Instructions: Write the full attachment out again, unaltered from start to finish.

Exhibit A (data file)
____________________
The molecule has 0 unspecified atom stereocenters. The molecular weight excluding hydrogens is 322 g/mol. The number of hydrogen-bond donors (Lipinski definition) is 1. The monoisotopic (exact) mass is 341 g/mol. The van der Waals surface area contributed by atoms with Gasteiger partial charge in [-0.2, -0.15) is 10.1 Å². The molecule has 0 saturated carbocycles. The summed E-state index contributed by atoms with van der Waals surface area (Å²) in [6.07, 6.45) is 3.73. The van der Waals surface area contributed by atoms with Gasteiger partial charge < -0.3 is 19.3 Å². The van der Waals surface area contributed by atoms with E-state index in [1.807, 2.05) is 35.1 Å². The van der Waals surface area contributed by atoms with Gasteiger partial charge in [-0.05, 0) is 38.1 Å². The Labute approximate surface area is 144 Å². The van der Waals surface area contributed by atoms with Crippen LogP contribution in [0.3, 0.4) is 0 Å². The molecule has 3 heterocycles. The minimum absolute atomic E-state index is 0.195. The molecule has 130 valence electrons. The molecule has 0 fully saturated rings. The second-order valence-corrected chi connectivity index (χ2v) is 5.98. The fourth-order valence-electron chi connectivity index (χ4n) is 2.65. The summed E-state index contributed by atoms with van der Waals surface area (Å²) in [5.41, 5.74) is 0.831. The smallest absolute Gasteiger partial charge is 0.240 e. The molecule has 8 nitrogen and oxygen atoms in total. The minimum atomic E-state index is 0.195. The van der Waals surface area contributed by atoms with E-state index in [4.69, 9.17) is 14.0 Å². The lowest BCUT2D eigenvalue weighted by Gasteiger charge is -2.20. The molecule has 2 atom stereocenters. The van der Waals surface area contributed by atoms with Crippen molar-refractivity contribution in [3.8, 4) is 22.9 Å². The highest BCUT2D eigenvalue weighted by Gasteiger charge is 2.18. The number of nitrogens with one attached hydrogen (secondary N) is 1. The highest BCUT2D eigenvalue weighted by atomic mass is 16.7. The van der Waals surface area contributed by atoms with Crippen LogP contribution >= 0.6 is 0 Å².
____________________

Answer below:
The molecule has 0 unspecified atom stereocenters. The molecular weight excluding hydrogens is 322 g/mol. The number of hydrogen-bond donors (Lipinski definition) is 1. The monoisotopic (exact) mass is 341 g/mol. The van der Waals surface area contributed by atoms with Gasteiger partial charge in [-0.2, -0.15) is 10.1 Å². The molecule has 0 saturated carbocycles. The summed E-state index contributed by atoms with van der Waals surface area (Å²) in [6.07, 6.45) is 3.73. The van der Waals surface area contributed by atoms with Gasteiger partial charge < -0.3 is 19.3 Å². The van der Waals surface area contributed by atoms with E-state index in [1.807, 2.05) is 35.1 Å². The van der Waals surface area contributed by atoms with Gasteiger partial charge in [-0.05, 0) is 38.1 Å². The Labute approximate surface area is 144 Å². The van der Waals surface area contributed by atoms with Crippen LogP contribution in [0.3, 0.4) is 0 Å². The molecule has 3 heterocycles. The minimum absolute atomic E-state index is 0.195. The molecule has 130 valence electrons. The molecule has 0 fully saturated rings. The second-order valence-corrected chi connectivity index (χ2v) is 5.98. The fourth-order valence-electron chi connectivity index (χ4n) is 2.65. The summed E-state index contributed by atoms with van der Waals surface area (Å²) in [5.41, 5.74) is 0.831. The smallest absolute Gasteiger partial charge is 0.240 e. The molecule has 8 nitrogen and oxygen atoms in total. The minimum atomic E-state index is 0.195. The van der Waals surface area contributed by atoms with E-state index in [4.69, 9.17) is 14.0 Å². The lowest BCUT2D eigenvalue weighted by Gasteiger charge is -2.20. The molecule has 2 atom stereocenters. The van der Waals surface area contributed by atoms with Crippen molar-refractivity contribution in [3.8, 4) is 22.9 Å². The highest BCUT2D eigenvalue weighted by Gasteiger charge is 2.18. The number of nitrogens with one attached hydrogen (secondary N) is 1. The highest BCUT2D eigenvalue weighted by atomic mass is 16.7. The van der Waals surface area contributed by atoms with Crippen LogP contribution >= 0.6 is 0 Å².